The sky is basically the limit on performance modifications for your Jetta. If you haven't modified your suspension yet, that would be the next place to look at. A wide variety of aftermarket shocks and springs and anti-roll bars are available for your car. Options range from fully integrated kits such as H&R's Cup Kit and KW's Sport Suspension to separate spring and shock combinations by Neuspeed and H&R. If you're looking at more engine performance, you can look at the various turbo upgrade kits available which range from Neuspeed's K04 kit (www.neuspeed.com) to APR's Stage III kit (www.goapr.com), which can put down around 280hp. Numerous other kits are being released at this time as the 1.8T tuning industry really is heating up.


2001 1.8T
I have a 2001 Jetta 1.8T--apparently I was wrong with my assumption of my car having 180 hp. It was not until 2002 that the 180 hp came out, right? Well, if so, then what do I need to change to get the 180 hp (or close)? I saw the tech letter about the compression change, downpipe size, and turbo type (AWW vs. AWP). Obviously, I don't want to spend the money to change the compression right now, but would the large downpipe help or hurt? The larger intake size (that I have) and larger downpipe of the AWP in theory would be best, but would this hurt airspeeds/velocities and hinder torque due to the lower compression ratio? Personally, I feel the difference between 9.3 and 9.5 is not much, but I'm not an engineer. I know with my experiences with other types of motors (V8s) going bigger (carbs, heads, intakes, etc.) has hurt low-end torque but aided top-end power. This is my first turbo car. I don't know a lot about turbos, but I believe they react differently to change as opposed to naturally aspirated motors, since the air charge is forced and not drawn by vacuum. Am I right? I would like to do things right the first time and save the headaches and money, so could you set me straight about turbo motors? And, finally, does my car have the straight K03 turbo or the Hybrid K03/K04, or am I way off base with the turbo that is in my car?
Jim Cassidy
via the Internet

You are definitely on the right track. Your Jetta does in fact come with the 150 hp AWW variant of the 1.8T engine and this engine does in fact have the hybrid turbo, as does the 180 hp AWP version. The fact that you have slightly lower compression allows you to run slightly higher boost levels, if you choose to. The size of the downpipe that you want to use is going to depend on what plans you have for your car overall. Are you just going to "chip" the engine? Plan on adding a larger turbo? Intake? All those factors need to be considered when upgrading items such as the exhaust and downpipe. Most of the setups that I've seen which retain the factory turbo and a "chip" use a 2.5-in. turbo-back exhaust, which includes the downpipe and high-flow catalytic converter. This is a good setup that allows for quick spool-up and limited loss of low-end torque, and reduces the chances of over-spooling your turbo at higher boost levels.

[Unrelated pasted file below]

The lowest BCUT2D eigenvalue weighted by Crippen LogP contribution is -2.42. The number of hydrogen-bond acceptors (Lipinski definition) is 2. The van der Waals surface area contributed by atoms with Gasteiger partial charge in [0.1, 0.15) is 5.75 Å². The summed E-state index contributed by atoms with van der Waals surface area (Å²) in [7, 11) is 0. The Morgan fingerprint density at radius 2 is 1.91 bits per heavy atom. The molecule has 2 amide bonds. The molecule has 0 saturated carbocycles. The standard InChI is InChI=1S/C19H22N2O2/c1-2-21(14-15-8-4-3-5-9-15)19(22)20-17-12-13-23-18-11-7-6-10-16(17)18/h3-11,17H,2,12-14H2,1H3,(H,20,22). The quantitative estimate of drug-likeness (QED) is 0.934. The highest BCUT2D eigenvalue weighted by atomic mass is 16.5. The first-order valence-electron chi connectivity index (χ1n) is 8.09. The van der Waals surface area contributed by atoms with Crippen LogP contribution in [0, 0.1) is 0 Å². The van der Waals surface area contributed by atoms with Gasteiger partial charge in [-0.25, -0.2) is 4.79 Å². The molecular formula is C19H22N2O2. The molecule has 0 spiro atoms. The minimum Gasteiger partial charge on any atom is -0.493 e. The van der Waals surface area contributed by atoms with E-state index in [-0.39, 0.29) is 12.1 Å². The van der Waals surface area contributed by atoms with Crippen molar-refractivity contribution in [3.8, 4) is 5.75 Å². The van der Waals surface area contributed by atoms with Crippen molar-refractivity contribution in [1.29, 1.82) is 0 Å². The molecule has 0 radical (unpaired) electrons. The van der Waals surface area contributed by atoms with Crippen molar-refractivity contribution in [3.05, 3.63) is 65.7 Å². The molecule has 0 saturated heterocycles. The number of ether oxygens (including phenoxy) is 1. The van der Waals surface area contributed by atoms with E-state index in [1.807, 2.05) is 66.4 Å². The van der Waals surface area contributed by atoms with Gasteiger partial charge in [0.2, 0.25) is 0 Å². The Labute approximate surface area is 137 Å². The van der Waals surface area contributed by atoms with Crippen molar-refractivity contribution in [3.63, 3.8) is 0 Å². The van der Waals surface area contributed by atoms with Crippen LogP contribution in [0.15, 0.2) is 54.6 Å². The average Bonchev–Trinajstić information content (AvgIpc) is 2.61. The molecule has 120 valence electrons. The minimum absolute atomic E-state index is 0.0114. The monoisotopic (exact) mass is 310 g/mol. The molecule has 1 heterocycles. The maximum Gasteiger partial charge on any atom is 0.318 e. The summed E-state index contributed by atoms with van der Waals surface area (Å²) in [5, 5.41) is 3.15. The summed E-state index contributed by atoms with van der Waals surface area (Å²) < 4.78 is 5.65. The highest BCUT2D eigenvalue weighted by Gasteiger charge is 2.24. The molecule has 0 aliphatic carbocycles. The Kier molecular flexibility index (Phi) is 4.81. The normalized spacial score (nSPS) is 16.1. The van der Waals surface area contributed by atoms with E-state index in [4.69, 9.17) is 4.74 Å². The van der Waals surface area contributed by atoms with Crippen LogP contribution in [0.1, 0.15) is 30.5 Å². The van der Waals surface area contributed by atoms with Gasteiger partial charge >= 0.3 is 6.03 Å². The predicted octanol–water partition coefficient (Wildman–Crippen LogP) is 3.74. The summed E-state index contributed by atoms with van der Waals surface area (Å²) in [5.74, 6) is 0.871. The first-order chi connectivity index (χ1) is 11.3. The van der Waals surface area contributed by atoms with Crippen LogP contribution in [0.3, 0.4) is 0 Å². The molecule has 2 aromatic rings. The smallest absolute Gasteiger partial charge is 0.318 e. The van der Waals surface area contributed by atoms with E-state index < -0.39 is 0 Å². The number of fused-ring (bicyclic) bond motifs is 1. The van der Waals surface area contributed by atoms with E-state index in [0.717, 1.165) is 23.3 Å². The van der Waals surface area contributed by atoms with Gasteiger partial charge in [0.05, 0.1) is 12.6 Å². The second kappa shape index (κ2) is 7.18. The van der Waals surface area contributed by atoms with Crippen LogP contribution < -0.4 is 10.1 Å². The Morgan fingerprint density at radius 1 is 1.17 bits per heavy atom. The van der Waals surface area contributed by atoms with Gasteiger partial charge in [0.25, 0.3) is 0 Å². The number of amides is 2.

Squishy Suspension
Hi, I recently purchased a Golf Gti 1.8T with 180hp. I have found the factory suspension soft with a tendency to wallow over uneven surfaces. I want to replace the factory suspension to improve control and hopefully lose very little comfort. Very important: I do not wish to lower the car! I'm thinking of replacing the shocks and maybe the springs too.
Rodrigo Ahumada
Santiago, Chile

If you don't want to lower the car and want a fairly compliant ride, I would suggest Neuspeed Softsport springs or H&R's O.E. sport springs matched with Neuspeed/Koni adjustable shocks and struts. This combination allows you to set the dampening level of the shock from almost as soft as stock to very firm. These two springs will lower your car, but only slightly and probably no more than 10mm. Another option would be Shine Racing's Real Street Springs mated to Bilstein HD shocks. Again, this option would provide a relatively compliant ride while keeping your car at close to stock height.


A/C Removal Pulley Kit
I own a 1991 GTI 8V and have been looking everywhere for an A/C removal pulley kit. I would really like to get rid of the cancerous compressor dead weight in my car. Could you please help me locate the retailer that sells this kit?
Carl West
via the Internet

The best thing to do is locate a non-A/C 8V car and use parts from it. You'll need the following parts: a crankshaft and water pump pulley, non-A/C alternator adjustment bracket (one with the teeth), and the V-belt for a non-A/C car. Simply remove the A/C and related items and then replace them with these parts. You can find them at most any VW wrecking yard. Here's the part numbers to assist you in finding the parts you need: crankshaft pulley: 026 105 255; water pump pulley: 026 121 031; belt: 050 903 137; and alt. arm bracket: 026 903 247B. Also, after swapping the parts make sure that the alternator pulley is mounted with the following parts in this order for clearance purposes: nut-pulley-washer-spacer-fan-alternator.


Rabbit G-Lader
I was reading in the March 2003 issue about the Rabbit G-Lader engine install. I have an '84 Rabbit GTI that's due for a new engine. I want to do a 1.8T install/swap. In the article I read the owner knew of people who had done the conversion to 1.8T (albeit at $14,000). Who would you recommend to have this done?